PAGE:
Wednesday, October 26, 2011

Expanded Access to Federal Court Opinions

In the spirit of Open Access Week, (see more about Open Access at Duke), Reference Librarian Kelly Leong highlights the collaborative efforts of the U.S. Government Printing Office and Administrative Office of the United States Courts in piloting a program to offer free electronic access to federal court opinions.

FDsys, the GPO’s collection of electronic materials, currently offers a plethora of free authenticated content, including the U.S. Code, Federal Register, and numerous congressional documents. As announced earlier this month, FDsys now also offers the United States Courts Opinions – Beta collection, providing free electronic access to federal court opinions. The current Beta version offers the authenticated opinions from the U.S. Court of Appeals for the Eighth Circuit, the U.S. District Court of Rhode Island, U.S. Bankruptcy Court - Southern District of New York and U.S. Bankruptcy Court - Southern District of Florida. The collection is set to expand to twelve courts, and then to “more than thirty,” although there is no information of which courts are slated to join and when.

The advanced searching features available elsewhere on FDsys are also available for this new collection, including common fields such as party name, case number, and court type. Similar to PACER (the federal judiciary’s repository of court filings, which requires a password and charges per page viewed), users can also search the FDsys collection by “nature of suit” code. The availability of opinions date as far back as 2001 for the Eighth Circuit, but the collection is not yet complete even for the selected pilot courts. Opinions are provided in PDF; the “More” link provides access to metadata and “Document in Context,” a notable and interesting feature associated with the collection is the ability to locate other opinions within the same case. If the Eighth Circuit has previously ruled on an issue within the same case, it will be linked to the opinion under this page.

Most importantly, the GPO is seeking feedback on this new collection. Share your thoughts with GPO, and Ask a Librarian for help with locating other court opinions.

--Kelly Leong, Reference Librarian

Wednesday, October 19, 2011

"As a Matter of Law, The House Is Haunted"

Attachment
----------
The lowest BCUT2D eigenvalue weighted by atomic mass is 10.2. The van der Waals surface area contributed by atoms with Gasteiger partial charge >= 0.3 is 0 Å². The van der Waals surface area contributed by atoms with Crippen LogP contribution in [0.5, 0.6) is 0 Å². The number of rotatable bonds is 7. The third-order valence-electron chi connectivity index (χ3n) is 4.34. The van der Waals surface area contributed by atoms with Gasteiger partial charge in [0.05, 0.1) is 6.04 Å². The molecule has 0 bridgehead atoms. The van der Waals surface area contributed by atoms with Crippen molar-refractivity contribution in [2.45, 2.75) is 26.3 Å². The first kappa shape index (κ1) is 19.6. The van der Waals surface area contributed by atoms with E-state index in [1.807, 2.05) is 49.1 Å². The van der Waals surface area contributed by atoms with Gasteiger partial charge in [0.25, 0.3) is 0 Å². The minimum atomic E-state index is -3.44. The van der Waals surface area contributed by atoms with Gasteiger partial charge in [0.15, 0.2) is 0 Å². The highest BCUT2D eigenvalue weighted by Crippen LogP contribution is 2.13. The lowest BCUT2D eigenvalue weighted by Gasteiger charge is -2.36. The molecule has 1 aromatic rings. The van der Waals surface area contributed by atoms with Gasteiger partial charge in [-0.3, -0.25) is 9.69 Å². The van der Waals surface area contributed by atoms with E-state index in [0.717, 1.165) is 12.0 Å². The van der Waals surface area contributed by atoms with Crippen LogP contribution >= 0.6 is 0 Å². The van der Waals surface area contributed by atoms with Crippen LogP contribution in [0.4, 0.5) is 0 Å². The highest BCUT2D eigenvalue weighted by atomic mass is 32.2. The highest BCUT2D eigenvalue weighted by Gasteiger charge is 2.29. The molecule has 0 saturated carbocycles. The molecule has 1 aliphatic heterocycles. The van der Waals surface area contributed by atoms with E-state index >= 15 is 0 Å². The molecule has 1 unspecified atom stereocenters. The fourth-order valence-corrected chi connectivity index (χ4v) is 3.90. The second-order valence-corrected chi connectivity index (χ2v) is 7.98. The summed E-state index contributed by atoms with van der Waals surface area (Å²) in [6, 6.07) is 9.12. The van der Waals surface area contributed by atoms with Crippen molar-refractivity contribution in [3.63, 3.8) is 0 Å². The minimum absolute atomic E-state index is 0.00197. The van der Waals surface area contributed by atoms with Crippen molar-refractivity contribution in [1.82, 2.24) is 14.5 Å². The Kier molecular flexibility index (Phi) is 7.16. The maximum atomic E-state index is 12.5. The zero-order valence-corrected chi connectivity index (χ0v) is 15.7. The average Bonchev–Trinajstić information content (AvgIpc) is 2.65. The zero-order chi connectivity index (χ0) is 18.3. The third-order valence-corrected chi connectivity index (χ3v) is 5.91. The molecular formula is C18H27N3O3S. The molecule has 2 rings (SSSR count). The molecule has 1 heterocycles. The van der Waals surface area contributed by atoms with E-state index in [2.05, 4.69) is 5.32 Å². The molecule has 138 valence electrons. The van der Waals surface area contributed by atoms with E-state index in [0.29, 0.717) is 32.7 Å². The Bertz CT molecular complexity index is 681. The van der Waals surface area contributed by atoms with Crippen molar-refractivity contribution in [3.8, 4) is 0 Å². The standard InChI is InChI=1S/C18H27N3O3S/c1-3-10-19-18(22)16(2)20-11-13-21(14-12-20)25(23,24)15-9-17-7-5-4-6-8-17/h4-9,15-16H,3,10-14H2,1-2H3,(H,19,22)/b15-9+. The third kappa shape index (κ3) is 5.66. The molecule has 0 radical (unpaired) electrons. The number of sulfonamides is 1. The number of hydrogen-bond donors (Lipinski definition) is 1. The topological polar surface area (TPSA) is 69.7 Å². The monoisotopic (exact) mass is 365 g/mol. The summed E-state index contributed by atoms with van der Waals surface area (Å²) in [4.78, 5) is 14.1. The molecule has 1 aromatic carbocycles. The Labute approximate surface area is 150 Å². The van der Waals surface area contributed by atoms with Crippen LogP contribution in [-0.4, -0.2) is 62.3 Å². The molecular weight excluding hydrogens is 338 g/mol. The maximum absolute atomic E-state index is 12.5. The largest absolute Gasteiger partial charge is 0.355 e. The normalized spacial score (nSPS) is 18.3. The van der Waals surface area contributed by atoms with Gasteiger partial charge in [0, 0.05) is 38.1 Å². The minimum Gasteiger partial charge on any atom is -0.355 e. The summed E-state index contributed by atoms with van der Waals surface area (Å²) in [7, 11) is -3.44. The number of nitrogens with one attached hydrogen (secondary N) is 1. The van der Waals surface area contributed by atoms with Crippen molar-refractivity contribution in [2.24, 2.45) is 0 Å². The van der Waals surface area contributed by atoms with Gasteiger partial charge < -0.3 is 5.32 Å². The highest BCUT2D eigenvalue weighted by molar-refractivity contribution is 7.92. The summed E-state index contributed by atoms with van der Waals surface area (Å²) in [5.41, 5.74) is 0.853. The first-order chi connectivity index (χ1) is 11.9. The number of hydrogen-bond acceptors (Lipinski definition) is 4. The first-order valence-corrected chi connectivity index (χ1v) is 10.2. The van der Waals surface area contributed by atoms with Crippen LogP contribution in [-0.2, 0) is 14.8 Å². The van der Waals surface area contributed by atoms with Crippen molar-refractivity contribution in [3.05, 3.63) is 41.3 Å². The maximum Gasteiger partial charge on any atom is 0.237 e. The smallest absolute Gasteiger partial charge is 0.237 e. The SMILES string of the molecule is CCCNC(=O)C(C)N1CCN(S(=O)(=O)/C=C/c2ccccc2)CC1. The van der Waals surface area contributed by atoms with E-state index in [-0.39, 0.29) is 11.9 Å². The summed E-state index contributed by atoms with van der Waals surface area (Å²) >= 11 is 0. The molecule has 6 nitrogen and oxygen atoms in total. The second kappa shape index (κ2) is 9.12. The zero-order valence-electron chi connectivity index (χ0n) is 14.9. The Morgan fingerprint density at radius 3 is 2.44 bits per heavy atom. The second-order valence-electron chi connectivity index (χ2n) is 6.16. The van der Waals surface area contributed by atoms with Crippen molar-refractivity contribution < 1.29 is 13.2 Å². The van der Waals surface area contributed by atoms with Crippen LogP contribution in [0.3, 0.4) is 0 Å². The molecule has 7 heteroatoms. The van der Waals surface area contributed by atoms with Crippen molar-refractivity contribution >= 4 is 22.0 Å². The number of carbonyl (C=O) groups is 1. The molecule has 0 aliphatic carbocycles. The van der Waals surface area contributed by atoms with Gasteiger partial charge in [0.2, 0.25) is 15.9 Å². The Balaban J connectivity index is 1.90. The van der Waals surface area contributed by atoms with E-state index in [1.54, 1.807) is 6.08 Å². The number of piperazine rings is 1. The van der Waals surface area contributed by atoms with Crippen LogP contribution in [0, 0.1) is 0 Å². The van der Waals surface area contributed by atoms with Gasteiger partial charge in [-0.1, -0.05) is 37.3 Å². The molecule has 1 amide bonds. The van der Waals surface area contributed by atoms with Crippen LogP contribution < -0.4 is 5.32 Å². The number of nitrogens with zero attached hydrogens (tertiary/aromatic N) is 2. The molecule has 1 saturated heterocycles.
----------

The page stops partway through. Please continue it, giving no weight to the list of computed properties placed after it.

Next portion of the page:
This month’s issue of the New York State Bar Association Journal features a fun cover story on “the law of Halloween.” Buffalo attorney Daniel B. Moar unearths a collection of devilishly funny Halloween-themed court opinions from across the United States, which run the gamut from personal injuries sustained by flammable costumes, to emotional distress claims arising from haunted-house attractions, to “the constitutional right to insult your neighbors with tombstone displays.” The article is provided as a free sample online to non-subscribers at the Journal website. If you’re pressed for time but are curious about this blog entry’s title, it is a quote from one of the featured cases: Stambovsky v Ackley, 169 A.D.2d 254 (full text via Google Scholar).

North Carolina isn’t featured in Moar’s round-up, but this month has already seen some Halloween decorations cause a bit of emotional distress across the state. In early October, a Salisbury farmer who decorated his lawn with a mangled pair of legs pinned underneath a tractor prompted a 911 call from a concerned motorist. Later that week, another Halloween home decoration caused an emergency call in Charlotte, this time a realistic-looking dummy clinging to a roof gutter. No legal action has been taken in either case, and the Goodson Blogson certainly hopes it stays that way.

For help with locating the cases cited in Moar’s article, or anything else related to researching Halloween and the law, be sure to Ask a Librarian. We'll even be open on Halloween night!

Monday, October 10, 2011

Introducing the Doswell Collection

In April 2011, the Goodson Law Library received a generous donation from John Simpson of Charlotte, North Carolina: a collection of books and memorabilia related to the Nuremberg Nazi war crime trials, named in honor of his uncle, Marshall Doswell. The J. Marshall Doswell, Jr. Nuremberg Trials Collection was unveiled on July 29 at a gathering in the library’s Riddick Rare Book & Special Collections Room, which featured remarks from Mr. Simpson and Mr. Doswell (pictured at right), as well as Duke Law Professors Paul Carrington and Madeline Morris.

For the next few weeks, you can view a selection of The J. Marshall Doswell, Jr. Nuremberg Trials Collection in the window of the Riddick Room. The display includes books and media about the Nuremberg trials, photographs of the July 29 event, and memorabilia such as a commemorative medal and a shoulder patch worn by U.S. forces who served at Nuremberg during the trials.

The Doswell Collection items are being added to the Duke Libraries’ online catalog. Additional works about this important time period in world history and international criminal law can be found with a subject heading search for “Nuremberg Trial of Major German War Criminals, Nuremberg, Germany, 1945-1946” and “Nuremberg War Crime Trials, Nuremberg, Germany, 1946-1949”. For assistance with locating these materials, be sure to Ask a Librarian.